By: J. J. Anderson
The Circleville Mountain quadrangle lies in the southeastern Tushar Mountains in the southern High Plateaus subprovince of the Colorado Plateau physiographic province. This subprovince is structurally transitional between the block-faulted Basin and Range Province to the west and the more stable Colorado Plateaus to the east.
The Marysvale volcanic field, one of the largest eruptive piles in the western United States, straddles the High Plateaus and extends into the Basin and Range. The Circleville Mountain quadrangle in the southern part of the field contains part of one of its most voluminous and extensive accumulations. This accumulation, the Mount Dutton Formation, consists of rock erupted from a series ofclustered stratovolcanos distributed in a crudely defined east-trending zone across the southern Tushar Mountains. The eastern end of this zone occurs about 10 miles east of the mapped area, in the southwestern Sevier Plateau; the western end of the zone is found in the northern Black Mountains, about 25 miles to the west. Because of repetition by numerous high-angle dip-slip faults, and because of the resistant nature of the rocks, a significant part of this volcanic vent complex is well exposed in the quadrangle. The Osiris Tuff, a regional ash-flow tuff interbedded high in the Mount Dutton section, and minor accumulations of local volcanic rocks postdating the Mount Dutton Formation also occur in the quadrangle.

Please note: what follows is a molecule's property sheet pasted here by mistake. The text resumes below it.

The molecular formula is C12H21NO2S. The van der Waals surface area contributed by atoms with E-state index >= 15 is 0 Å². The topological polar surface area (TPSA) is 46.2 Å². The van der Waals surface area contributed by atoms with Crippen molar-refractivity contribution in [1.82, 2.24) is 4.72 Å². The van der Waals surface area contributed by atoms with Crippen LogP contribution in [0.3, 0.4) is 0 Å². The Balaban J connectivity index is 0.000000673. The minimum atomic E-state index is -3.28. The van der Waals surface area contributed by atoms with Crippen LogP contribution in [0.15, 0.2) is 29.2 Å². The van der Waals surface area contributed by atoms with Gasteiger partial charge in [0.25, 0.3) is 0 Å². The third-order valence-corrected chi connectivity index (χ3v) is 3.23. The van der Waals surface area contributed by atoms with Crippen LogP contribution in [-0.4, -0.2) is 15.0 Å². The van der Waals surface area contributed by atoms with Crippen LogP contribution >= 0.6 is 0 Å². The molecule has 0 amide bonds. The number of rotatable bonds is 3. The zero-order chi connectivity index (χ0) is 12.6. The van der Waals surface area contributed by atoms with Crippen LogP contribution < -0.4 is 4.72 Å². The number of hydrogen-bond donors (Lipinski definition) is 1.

Pages: 6 p.
Plates: 2 pl.
Location: Beaver County, Garfield County, Iron County, and Piute County
Media Type: Paper Map